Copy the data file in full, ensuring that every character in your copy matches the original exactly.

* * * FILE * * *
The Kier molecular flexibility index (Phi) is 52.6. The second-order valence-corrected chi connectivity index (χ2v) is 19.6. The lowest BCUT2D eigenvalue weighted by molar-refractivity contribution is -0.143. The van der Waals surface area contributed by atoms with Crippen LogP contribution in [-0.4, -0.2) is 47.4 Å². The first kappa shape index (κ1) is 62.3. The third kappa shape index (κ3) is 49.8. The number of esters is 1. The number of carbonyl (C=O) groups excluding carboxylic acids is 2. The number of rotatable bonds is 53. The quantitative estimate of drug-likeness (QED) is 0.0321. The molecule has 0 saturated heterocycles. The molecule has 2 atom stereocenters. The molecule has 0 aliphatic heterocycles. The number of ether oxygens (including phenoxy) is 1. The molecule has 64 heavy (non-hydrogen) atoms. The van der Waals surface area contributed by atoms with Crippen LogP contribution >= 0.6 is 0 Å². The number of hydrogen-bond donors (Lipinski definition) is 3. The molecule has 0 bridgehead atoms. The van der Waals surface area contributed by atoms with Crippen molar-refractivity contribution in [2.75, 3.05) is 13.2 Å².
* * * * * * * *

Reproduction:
The Kier molecular flexibility index (Phi) is 52.6. The second-order valence-corrected chi connectivity index (χ2v) is 19.6. The lowest BCUT2D eigenvalue weighted by molar-refractivity contribution is -0.143. The van der Waals surface area contributed by atoms with Crippen LogP contribution in [-0.4, -0.2) is 47.4 Å². The first kappa shape index (κ1) is 62.3. The third kappa shape index (κ3) is 49.8. The number of esters is 1. The number of carbonyl (C=O) groups excluding carboxylic acids is 2. The number of rotatable bonds is 53. The quantitative estimate of drug-likeness (QED) is 0.0321. The molecule has 0 saturated heterocycles. The molecule has 2 atom stereocenters. The molecule has 0 aliphatic heterocycles. The number of ether oxygens (including phenoxy) is 1. The molecule has 64 heavy (non-hydrogen) atoms. The van der Waals surface area contributed by atoms with Crippen LogP contribution >= 0.6 is 0 Å². The number of hydrogen-bond donors (Lipinski definition) is 3. The molecule has 0 bridgehead atoms. The van der Waals surface area contributed by atoms with Crippen molar-refractivity contribution in [2.75, 3.05) is 13.2 Å².